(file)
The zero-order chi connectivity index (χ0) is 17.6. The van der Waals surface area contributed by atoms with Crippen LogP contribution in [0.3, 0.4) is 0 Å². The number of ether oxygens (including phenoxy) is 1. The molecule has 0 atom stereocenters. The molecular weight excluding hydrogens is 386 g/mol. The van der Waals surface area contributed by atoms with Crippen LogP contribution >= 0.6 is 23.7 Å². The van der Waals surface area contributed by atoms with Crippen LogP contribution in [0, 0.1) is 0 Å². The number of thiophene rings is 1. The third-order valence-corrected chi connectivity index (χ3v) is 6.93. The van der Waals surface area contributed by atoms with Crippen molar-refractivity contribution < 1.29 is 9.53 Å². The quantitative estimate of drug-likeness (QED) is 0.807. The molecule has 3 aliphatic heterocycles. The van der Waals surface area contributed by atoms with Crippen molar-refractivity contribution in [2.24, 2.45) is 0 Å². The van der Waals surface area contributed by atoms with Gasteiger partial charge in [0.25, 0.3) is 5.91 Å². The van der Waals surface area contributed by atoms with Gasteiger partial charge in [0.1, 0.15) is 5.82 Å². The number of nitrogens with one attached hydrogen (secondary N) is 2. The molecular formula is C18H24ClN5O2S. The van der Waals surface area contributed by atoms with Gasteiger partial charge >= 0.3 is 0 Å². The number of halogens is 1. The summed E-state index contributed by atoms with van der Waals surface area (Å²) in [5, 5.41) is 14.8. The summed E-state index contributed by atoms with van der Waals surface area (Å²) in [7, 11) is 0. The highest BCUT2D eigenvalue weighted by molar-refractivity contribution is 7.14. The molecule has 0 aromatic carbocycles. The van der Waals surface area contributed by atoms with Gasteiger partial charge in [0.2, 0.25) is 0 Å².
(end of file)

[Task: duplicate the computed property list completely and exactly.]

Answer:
The zero-order chi connectivity index (χ0) is 17.6. The van der Waals surface area contributed by atoms with Crippen LogP contribution in [0.3, 0.4) is 0 Å². The number of ether oxygens (including phenoxy) is 1. The molecule has 0 atom stereocenters. The molecular weight excluding hydrogens is 386 g/mol. The van der Waals surface area contributed by atoms with Crippen LogP contribution >= 0.6 is 23.7 Å². The van der Waals surface area contributed by atoms with Crippen LogP contribution in [0, 0.1) is 0 Å². The number of thiophene rings is 1. The third-order valence-corrected chi connectivity index (χ3v) is 6.93. The van der Waals surface area contributed by atoms with Crippen molar-refractivity contribution < 1.29 is 9.53 Å². The quantitative estimate of drug-likeness (QED) is 0.807. The molecule has 3 aliphatic heterocycles. The van der Waals surface area contributed by atoms with Crippen molar-refractivity contribution in [2.24, 2.45) is 0 Å². The van der Waals surface area contributed by atoms with Gasteiger partial charge in [0.25, 0.3) is 5.91 Å². The van der Waals surface area contributed by atoms with Gasteiger partial charge in [0.1, 0.15) is 5.82 Å². The number of nitrogens with one attached hydrogen (secondary N) is 2. The molecular formula is C18H24ClN5O2S. The van der Waals surface area contributed by atoms with Gasteiger partial charge >= 0.3 is 0 Å². The number of halogens is 1. The summed E-state index contributed by atoms with van der Waals surface area (Å²) in [5, 5.41) is 14.8. The summed E-state index contributed by atoms with van der Waals surface area (Å²) in [7, 11) is 0. The highest BCUT2D eigenvalue weighted by molar-refractivity contribution is 7.14. The molecule has 0 aromatic carbocycles. The van der Waals surface area contributed by atoms with Gasteiger partial charge in [0.2, 0.25) is 0 Å².